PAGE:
Great East Japan Earthquake: President Hashimoto expresses deepest sympathies on 10 year anniversary

 earthquake_0311

On 11 March 2011, Japan's strongest earthquake on record triggered a tsunami which destroyed thousands of lives and livelihoods. Ten years on, President Hashimoto reflects on a disaster that shook the world.

Exactly 10 years ago today, the Great East Japan Earthquake devastated the Tohoku region of Japan. I would like to express my deepest condolences to all those who lost their loved ones, their family and friends, in this tragic natural disaster. I would also like to express my deepest sympathies to all those affected by the events of 11 March 2011.

The bid for the Olympic and Paralympic Games Tokyo 2020 began in the summer of 2011, the same year of the disaster. Immediately after the earthquake, athletes were apprehensive about doing their sports as there were many people still suffering in the aftermath. During this time, the Tokyo 2020 bid activities were not fully supported by people across Japan.

On the other hand, in the wake of this disaster, athletes began to voluntarily visit the Tohoku region, in order to help the local people in their efforts to rebuild and recover in the aftermath of the earthquake and tsunami. The Japanese sporting world began engaging and aiding in reconstruction activities, which created opportunities for many athletes including myself to visit the disaster-affected areas and in turn, give hope to the local people. However, I heard many times that in fact, it was often the local people who gave hope to the athletes.

This has become an irreplaceable and invaluable experience for athletes, and the Japanese sporting world as a whole. It was an opportunity to reaffirm our role in society and the power that sport can bring to those in need.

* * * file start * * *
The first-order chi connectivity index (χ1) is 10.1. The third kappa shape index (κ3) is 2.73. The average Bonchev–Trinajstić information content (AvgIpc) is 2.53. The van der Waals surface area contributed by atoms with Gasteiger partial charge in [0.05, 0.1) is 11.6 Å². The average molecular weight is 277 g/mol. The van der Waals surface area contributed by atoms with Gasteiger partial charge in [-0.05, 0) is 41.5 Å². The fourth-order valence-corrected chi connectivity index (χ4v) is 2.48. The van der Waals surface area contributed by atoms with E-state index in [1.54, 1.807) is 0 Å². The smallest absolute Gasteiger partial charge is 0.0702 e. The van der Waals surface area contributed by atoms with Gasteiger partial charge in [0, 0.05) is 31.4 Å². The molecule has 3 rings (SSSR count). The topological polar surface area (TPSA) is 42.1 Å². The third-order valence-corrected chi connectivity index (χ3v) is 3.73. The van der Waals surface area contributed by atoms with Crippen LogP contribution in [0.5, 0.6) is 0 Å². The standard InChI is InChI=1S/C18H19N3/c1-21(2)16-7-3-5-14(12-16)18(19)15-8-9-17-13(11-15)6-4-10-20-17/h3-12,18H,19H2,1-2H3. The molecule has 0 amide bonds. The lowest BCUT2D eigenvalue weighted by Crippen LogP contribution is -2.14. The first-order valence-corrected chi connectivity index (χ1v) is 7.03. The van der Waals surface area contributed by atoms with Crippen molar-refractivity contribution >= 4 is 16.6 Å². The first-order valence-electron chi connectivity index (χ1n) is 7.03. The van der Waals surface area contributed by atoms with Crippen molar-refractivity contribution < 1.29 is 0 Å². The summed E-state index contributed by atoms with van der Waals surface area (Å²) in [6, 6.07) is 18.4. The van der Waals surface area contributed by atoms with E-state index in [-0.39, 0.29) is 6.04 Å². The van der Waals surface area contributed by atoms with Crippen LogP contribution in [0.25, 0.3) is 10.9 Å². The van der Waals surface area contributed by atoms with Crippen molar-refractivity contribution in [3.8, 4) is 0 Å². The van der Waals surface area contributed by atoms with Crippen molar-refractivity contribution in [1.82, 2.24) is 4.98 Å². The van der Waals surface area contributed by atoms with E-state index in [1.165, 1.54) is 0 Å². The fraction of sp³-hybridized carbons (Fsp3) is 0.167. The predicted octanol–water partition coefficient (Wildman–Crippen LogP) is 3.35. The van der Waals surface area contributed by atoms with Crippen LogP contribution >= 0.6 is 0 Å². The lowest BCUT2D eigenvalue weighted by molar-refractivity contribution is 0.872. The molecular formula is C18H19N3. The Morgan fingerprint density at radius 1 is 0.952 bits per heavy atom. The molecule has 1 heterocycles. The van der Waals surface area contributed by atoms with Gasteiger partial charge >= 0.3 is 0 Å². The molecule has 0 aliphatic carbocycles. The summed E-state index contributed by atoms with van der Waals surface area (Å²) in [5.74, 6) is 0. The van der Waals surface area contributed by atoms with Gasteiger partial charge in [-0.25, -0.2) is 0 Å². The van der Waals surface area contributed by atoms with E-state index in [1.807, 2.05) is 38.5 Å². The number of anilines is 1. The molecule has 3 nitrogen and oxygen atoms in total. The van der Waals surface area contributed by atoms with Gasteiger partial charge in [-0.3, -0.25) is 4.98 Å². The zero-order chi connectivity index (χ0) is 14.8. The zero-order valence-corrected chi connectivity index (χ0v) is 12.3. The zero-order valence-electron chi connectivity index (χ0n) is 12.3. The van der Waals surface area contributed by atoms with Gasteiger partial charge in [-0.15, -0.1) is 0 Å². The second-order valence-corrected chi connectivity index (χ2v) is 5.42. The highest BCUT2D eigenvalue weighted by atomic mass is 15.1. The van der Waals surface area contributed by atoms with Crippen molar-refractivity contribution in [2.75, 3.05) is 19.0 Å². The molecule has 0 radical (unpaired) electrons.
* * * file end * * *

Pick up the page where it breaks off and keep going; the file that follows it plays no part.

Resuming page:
In the summer of 2011, the Japan women’s national football team, Nadeshiko Japan, became FIFA Women’s World Cup champion. Incredible support from the affected regions made the team even more united for the victory, and their achievements brought joy back to the people of Japan. The following year, London hosted the 2012 Olympic and Paralympic Games, where the success of Japanese athletes gave further hope and encouragement to people affected by the disaster. Some of the Japanese athletes from the region were even welcomed and thanked by local people upon their return back home.

Tokyo 2020 President Hashimoto Seiko
Tokyo 2020 President Hashimoto Seiko
Tokyo 2020 / Uta MUKUO

'The Power of Sport' became the central concept to our bid activities, and we realised the potential hosting the Games would have in contributing to the recovery of disaster-affected areas. Soon after, the Japanese public, even those who were affected by the disaster, gradually started to support hosting the Olympic and Paralympic Games in Japan, and the encouragement received towards the bid strengthened the momentum to host the Games in Tokyo.

Since the Games bid, we have been consistently engaging in support activities to help energise and give hope to the people who are still making great efforts to the reconstruction of the Tohoku region.

Tokyo 2020 will host football matches in Miyagi and Kashima, and baseball and softball games in Fukushima. The Olympic flame was lit in Greece last year and arrived at Matsushima Base in Miyagi shortly after. This flame toured the three affected prefectures of Japan and was named the ‘Flame of Recovery’. The Olympic Torch Relay will start in Fukushima on 25 March, where different torch bearers will run for three days in each of the three prefectures of Fukushima, Iwate and Miyagi, making the flames’ journey in these disaster-affected areas longer than others and inspiring hope in the local people. The Olympic Torch Relay’s concept of “Hope Lights Our Way” is representative of the Tokyo 2020 Organising Committee’s desire to commit to the recovery and reconstruction in these areas of Japan.

While COVID-19 has led to the first-ever and unprecedented postponement of the Games, the role of sports within society has become ever more relevant. We must not forget the experiences of the sporting community over this last decade, and we must show our even stronger determination towards the contribution of the region’s recovery efforts. While doing so, we would like to do our best to bring together those whose lives have been affected by the global crisis through hosting a safe and secure Tokyo 2020 Games.